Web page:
Oxygen supplementation may be necessary, especially for newborns born prematurely. But the oxygen free radicals associated with high levels can be harmful, causing conditions such as retinopathy of prematurity, which can result in blindness. A review article discusses how researchers and clinicians have found the right balance between high and low oxygen supplementation for newborns.
Oxygen supplementation is often a critical part of neonatal care. Newborns, especially those born prematurely, may need oxygen supplementation during resuscitation and for stabilization afterward.
But exposure to high levels of oxygen can also have as a byproduct the generation of tissue-damaging “oxidative stress” if unstable reactive oxygen-containing molecules — also called oxygen free radicals — get too high. Oxygen supplementation is also associated with the creation of unstable nitrogen-containing molecules, such as nitric oxide and peroxynitrite, that can damage a variety of tissues.
In a recent review article published in the open-access journal Children, Serafina Perrone of the University of Parma in Italy and colleagues discussed some of “free radical diseases” that occur in newborns, primarily those born prematurely, and the decades of research seeking to identify the safest level of oxygen supplementation.
“Despite recent clinical studies, oxygen can still be considered a double-edged sword since higher levels may increase survival, although with increased risk of severe sequelae,” they wrote.
Vitamin E is an antioxidant that “soaks up” oxygen free radicals but, but Perrone and her colleagues note that data from clinical trials of vitamin E supplementation in preterm infants provided little supporting evidence for the supplementation.
The 17-page review article discusses some of the back-and-forth about the optimum levels of oxygen supplementation and the trade-offs between high and low levels.
In 1992, the American Heart Association guidelines for newborn resuscitation said that “100% oxygen should be used, it is not toxic and there are no reasons to be concerned,” according to Perrone and her colleagues.
But the review also notes that the potential toxicity of oxygen was identified in the early 1950s by Kate Campbell, an Australian pediatrician, who was the first to report a possible connection between oxygen supplementation and blindness in infants, a condition that has is now known as retinopathy of prematurity (ROP).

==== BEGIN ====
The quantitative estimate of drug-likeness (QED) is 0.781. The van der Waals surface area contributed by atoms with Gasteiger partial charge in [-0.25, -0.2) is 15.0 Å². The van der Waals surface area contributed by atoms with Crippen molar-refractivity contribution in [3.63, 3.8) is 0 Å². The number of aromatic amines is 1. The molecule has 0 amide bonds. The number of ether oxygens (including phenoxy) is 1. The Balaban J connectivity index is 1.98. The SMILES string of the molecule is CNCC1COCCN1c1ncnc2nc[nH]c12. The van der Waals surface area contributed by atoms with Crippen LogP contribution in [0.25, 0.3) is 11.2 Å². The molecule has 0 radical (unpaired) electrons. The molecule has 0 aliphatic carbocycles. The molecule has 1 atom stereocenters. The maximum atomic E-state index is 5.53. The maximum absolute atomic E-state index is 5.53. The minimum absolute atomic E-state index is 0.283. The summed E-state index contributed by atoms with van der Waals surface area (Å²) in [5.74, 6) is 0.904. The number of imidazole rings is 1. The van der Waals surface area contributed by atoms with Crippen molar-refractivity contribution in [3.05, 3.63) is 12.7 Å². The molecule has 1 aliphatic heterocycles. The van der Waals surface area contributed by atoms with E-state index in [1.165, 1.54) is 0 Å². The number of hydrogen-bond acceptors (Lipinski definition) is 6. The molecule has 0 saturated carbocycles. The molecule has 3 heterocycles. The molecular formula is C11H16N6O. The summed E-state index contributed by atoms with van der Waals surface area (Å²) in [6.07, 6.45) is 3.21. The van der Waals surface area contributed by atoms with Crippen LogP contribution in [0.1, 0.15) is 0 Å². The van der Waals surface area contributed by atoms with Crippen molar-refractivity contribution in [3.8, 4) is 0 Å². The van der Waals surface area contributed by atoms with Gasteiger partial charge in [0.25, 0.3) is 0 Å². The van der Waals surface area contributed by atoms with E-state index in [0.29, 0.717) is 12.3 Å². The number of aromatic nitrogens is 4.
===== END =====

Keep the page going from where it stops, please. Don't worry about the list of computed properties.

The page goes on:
Here some of the other conditions related to oxygen and oxidative stress discussed in the review:
Bronchopulmonary dysplasia is a major cause of chronic lung disease and morbidity in preterm infants. The review says one of the main causes of the condition is oxidative stress sustained by inflammation due to exposure to high oxygen levels (“hyperoxia exposure”). High oxygen levels may spur on fibrotic process in lung tissue and interfere with the production of surfactant, a mixture of fats, proteins and carbohydrate that coats lung tissue and keeps them functioning.
Necrotizing enterocolitis is a potentially life-threatening condition characterized by inflammation and bacterial invasion of the wall of the large intestine. Some researchers have proposed that it is at least partially caused by inability of epithelial cells in the gut to cope with oxidative stress.
Patent ductus arteriosusoccurs when a hole in the aorta, which is normal in newborns, fails to close up in the several days after birth. Normally, exposure to oxygen after birth helps trigger the process that leads to the closure of the ductus arteriosus The link between oxidative stress and patent ductus arteriosus isn’t direct, but oxidative stress may interfere with the signaling that results in tissue growing and closing the hole.
Studies conducted in the mid-20th century showed that more limited use of oxygen resulted in fewer deaths, decreased respiratory failure and decreased lung disease, according to the Perrone and her co-authors. But researchers and clinicians also had to weigh the evidence reduced oxygen supplementation was associated with a higher risk of cerebral palsy. The review cites a 1961 study published in the New York State Journal of Medicine which showed that supplemental oxygen exposure of less than two days was associated with a 17% incidence of cerebral palsy and an 8.7% incidence of ROP whereas exposure to supplementation for more than 10 days was associated with a lower incidence (5.8%) of spastic diplegia (a form of cerebral palsy) but greater incidence (21.7%) incidence of ROP.
That was far from the last word, though, as researchers continued to try to figure out the safest and most effective oxygen level. Results from the Supplemental Therapeutic Oxygen for Prethreshold-ROP (STOP-ROP) study showed that high levels of oxygen did not prevent the progression of ROP but were associated with pneumonia, chronic lung disease and hospitalization.
A definitive meta-analysis called the Neonatal Oxygen Prospective Meta-Analysis (NeOProM) that was published in 2011 in the BMC Pediatrics concluded there was no difference in death, disability and neurodevelopmental impairment, such as cerebral palsy or cognitive impairment, between high- and low-exposure oxygen groups. But this meta-analysis showed again that there may be some tradeoffs: low oxygen saturation (the proportion of hemoglobin bound to oxygen) was associated with 25% reduced risk of ROP, according to the meta-analysis but a 25% increase in necrotizing enterocolitis.
Perrone and her colleagues say results from STOP-ROP and NeOProM studies suggested a mid-range target level for oxygen saturation.
“Extreme excess supplementation of oxygen is not administered in modern NICUs (neonatal intensive care units),” they wrote in the review article. “This means that ROS (reactive active species)-mediated injuries due to hyperoxia may be reduced in the recent era.”